The only chance for a peaceful solution to the global energy crisis will be to foster cooperation between nations, the conservation of remaining resources, and the sharing of what oil is left. This is a politically challenging scenario at best, and it has been made far more so by the Bush administration's crimes and blunders.

(p. 273):

I would suggest that the effort to find more sources of cheap energy is somewhat analogous to buying more lottery tickets. Even if we "win," we will simply be miring ourselves deeper in a fundamentally unsustainable mode of existence.

Thus there may be no solution to the problem of oil depletion, if by "solution" we mean a strategy that will enable us to continue living as we are. "Free" energy has enabled us to create a lifestyle that has no future, simply because it is predicated on unending growth, and continuous growth within a finite system is an impossibility.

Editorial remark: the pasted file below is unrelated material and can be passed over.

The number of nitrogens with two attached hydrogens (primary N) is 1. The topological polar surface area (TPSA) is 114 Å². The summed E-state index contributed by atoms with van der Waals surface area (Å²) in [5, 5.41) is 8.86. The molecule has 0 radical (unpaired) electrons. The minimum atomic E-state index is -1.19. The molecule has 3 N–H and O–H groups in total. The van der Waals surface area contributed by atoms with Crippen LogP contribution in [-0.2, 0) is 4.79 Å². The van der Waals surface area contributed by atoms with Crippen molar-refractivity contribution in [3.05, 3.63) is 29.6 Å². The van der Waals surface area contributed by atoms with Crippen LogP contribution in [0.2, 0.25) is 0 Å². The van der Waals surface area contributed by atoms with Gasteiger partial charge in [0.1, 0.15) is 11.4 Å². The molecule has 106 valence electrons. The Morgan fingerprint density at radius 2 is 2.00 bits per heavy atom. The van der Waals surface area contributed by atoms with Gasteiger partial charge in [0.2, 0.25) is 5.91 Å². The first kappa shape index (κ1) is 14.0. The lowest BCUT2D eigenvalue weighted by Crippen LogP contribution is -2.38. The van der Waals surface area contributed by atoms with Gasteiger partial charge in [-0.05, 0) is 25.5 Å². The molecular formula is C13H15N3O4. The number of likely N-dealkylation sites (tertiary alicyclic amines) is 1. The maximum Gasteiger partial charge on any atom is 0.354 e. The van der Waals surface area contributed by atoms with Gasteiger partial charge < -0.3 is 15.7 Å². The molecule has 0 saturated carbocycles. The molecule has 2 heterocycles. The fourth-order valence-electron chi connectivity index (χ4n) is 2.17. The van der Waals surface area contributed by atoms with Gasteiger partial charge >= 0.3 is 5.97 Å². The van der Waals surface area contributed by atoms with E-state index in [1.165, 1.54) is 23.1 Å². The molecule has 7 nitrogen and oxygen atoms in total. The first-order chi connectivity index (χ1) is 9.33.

The book ends with a section called "Managing the Collapse: Strategies and Recommendations." My interest flags in sections like that, especially when they degenerate into lists of good things individuals can do. But I am struck by the sheer quantity of thought and effort that has already developed around this issue, as well as the convergent matter of global warming. The two issues converge in that both argue for the need to reduce and minimize fossil fuel consumption -- on the one hand because supplies are finite and dwindling, on the other because burning carbon is harmful on its own. These both dovetail into the big question of economic growth. As Marx had no trouble admitting, capitalism has proved remarkably efficient at driving economic growth -- one example being the speed with which we have burned up the buried carbon of geological eons. If, as Heinberg argues, such growth was enabled and is now limited by the finite supply of oil, then capitalism itself may have outlived its usefulness, and may need to be consigned to a somewhat more limited sphere of human activity.